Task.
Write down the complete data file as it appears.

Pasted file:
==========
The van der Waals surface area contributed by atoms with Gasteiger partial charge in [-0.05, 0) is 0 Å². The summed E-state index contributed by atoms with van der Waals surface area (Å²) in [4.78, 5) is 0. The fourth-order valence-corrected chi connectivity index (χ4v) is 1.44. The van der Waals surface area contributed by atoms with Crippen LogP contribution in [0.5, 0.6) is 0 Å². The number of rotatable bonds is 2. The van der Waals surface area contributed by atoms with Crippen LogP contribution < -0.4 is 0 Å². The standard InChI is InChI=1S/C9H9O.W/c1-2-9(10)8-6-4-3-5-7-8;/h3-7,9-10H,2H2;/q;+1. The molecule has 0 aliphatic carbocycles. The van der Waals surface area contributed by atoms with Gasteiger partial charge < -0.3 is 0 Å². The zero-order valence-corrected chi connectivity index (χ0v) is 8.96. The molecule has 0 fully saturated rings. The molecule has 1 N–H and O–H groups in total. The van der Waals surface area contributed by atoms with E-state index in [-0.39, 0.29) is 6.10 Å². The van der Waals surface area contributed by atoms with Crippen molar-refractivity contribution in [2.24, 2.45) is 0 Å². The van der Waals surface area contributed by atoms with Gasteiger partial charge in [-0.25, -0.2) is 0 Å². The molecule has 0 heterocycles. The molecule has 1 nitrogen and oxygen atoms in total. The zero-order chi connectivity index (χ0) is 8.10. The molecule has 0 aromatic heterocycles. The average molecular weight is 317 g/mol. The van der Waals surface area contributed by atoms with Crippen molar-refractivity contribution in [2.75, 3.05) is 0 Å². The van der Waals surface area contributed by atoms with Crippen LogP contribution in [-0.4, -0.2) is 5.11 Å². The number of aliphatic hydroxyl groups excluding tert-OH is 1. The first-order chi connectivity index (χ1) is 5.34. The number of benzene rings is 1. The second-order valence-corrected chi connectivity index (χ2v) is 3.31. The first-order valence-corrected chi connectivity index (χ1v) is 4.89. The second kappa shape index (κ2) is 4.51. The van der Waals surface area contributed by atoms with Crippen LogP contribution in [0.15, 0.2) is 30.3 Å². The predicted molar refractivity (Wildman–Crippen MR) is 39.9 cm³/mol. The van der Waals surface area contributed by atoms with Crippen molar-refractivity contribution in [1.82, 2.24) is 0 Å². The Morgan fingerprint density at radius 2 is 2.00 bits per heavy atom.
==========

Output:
The van der Waals surface area contributed by atoms with Gasteiger partial charge in [-0.05, 0) is 0 Å². The summed E-state index contributed by atoms with van der Waals surface area (Å²) in [4.78, 5) is 0. The fourth-order valence-corrected chi connectivity index (χ4v) is 1.44. The van der Waals surface area contributed by atoms with Crippen LogP contribution in [0.5, 0.6) is 0 Å². The number of rotatable bonds is 2. The van der Waals surface area contributed by atoms with Crippen LogP contribution < -0.4 is 0 Å². The standard InChI is InChI=1S/C9H9O.W/c1-2-9(10)8-6-4-3-5-7-8;/h3-7,9-10H,2H2;/q;+1. The molecule has 0 aliphatic carbocycles. The van der Waals surface area contributed by atoms with Gasteiger partial charge < -0.3 is 0 Å². The zero-order valence-corrected chi connectivity index (χ0v) is 8.96. The molecule has 0 fully saturated rings. The molecule has 1 N–H and O–H groups in total. The van der Waals surface area contributed by atoms with E-state index in [-0.39, 0.29) is 6.10 Å². The van der Waals surface area contributed by atoms with Crippen molar-refractivity contribution in [2.24, 2.45) is 0 Å². The van der Waals surface area contributed by atoms with Gasteiger partial charge in [-0.25, -0.2) is 0 Å². The molecule has 0 heterocycles. The molecule has 1 nitrogen and oxygen atoms in total. The zero-order chi connectivity index (χ0) is 8.10. The molecule has 0 aromatic heterocycles. The average molecular weight is 317 g/mol. The van der Waals surface area contributed by atoms with Crippen molar-refractivity contribution in [2.75, 3.05) is 0 Å². The van der Waals surface area contributed by atoms with Crippen LogP contribution in [-0.4, -0.2) is 5.11 Å². The number of aliphatic hydroxyl groups excluding tert-OH is 1. The first-order chi connectivity index (χ1) is 5.34. The number of benzene rings is 1. The second-order valence-corrected chi connectivity index (χ2v) is 3.31. The first-order valence-corrected chi connectivity index (χ1v) is 4.89. The second kappa shape index (κ2) is 4.51. The van der Waals surface area contributed by atoms with Crippen LogP contribution in [0.15, 0.2) is 30.3 Å². The predicted molar refractivity (Wildman–Crippen MR) is 39.9 cm³/mol. The van der Waals surface area contributed by atoms with Crippen molar-refractivity contribution in [1.82, 2.24) is 0 Å². The Morgan fingerprint density at radius 2 is 2.00 bits per heavy atom.